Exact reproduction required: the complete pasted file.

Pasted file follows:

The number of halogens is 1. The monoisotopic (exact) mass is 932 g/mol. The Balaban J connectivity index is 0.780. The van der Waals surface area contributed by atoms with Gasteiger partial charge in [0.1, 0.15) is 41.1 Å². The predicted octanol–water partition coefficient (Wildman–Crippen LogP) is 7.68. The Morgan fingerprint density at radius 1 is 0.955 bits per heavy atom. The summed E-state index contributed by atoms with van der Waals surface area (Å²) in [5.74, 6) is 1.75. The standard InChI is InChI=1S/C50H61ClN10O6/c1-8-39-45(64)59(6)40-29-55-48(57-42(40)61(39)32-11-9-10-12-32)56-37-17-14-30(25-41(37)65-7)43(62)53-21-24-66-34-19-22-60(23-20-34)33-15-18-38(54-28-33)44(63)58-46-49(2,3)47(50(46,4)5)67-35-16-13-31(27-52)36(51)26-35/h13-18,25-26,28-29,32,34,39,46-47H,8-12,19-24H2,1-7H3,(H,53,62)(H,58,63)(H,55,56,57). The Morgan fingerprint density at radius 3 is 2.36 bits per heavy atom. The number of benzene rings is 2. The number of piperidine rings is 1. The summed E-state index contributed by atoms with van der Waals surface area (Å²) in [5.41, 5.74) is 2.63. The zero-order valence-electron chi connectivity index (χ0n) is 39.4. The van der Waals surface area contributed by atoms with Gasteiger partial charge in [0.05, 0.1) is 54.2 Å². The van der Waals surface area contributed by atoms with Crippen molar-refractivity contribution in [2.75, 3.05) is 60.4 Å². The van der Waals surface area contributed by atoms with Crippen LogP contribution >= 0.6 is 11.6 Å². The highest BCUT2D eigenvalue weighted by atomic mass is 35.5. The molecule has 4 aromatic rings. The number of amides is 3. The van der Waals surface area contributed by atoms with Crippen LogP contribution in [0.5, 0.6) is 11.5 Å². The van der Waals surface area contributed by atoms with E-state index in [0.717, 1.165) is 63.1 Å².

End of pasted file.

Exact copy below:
The number of halogens is 1. The monoisotopic (exact) mass is 932 g/mol. The Balaban J connectivity index is 0.780. The van der Waals surface area contributed by atoms with Gasteiger partial charge in [0.1, 0.15) is 41.1 Å². The predicted octanol–water partition coefficient (Wildman–Crippen LogP) is 7.68. The Morgan fingerprint density at radius 1 is 0.955 bits per heavy atom. The summed E-state index contributed by atoms with van der Waals surface area (Å²) in [5.74, 6) is 1.75. The standard InChI is InChI=1S/C50H61ClN10O6/c1-8-39-45(64)59(6)40-29-55-48(57-42(40)61(39)32-11-9-10-12-32)56-37-17-14-30(25-41(37)65-7)43(62)53-21-24-66-34-19-22-60(23-20-34)33-15-18-38(54-28-33)44(63)58-46-49(2,3)47(50(46,4)5)67-35-16-13-31(27-52)36(51)26-35/h13-18,25-26,28-29,32,34,39,46-47H,8-12,19-24H2,1-7H3,(H,53,62)(H,58,63)(H,55,56,57). The Morgan fingerprint density at radius 3 is 2.36 bits per heavy atom. The number of benzene rings is 2. The number of piperidine rings is 1. The summed E-state index contributed by atoms with van der Waals surface area (Å²) in [5.41, 5.74) is 2.63. The zero-order valence-electron chi connectivity index (χ0n) is 39.4. The van der Waals surface area contributed by atoms with Gasteiger partial charge in [0.05, 0.1) is 54.2 Å². The van der Waals surface area contributed by atoms with Crippen molar-refractivity contribution in [2.75, 3.05) is 60.4 Å². The van der Waals surface area contributed by atoms with Crippen LogP contribution >= 0.6 is 11.6 Å². The highest BCUT2D eigenvalue weighted by atomic mass is 35.5. The molecule has 4 aromatic rings. The number of amides is 3. The van der Waals surface area contributed by atoms with Crippen LogP contribution in [0.5, 0.6) is 11.5 Å². The van der Waals surface area contributed by atoms with E-state index in [0.717, 1.165) is 63.1 Å².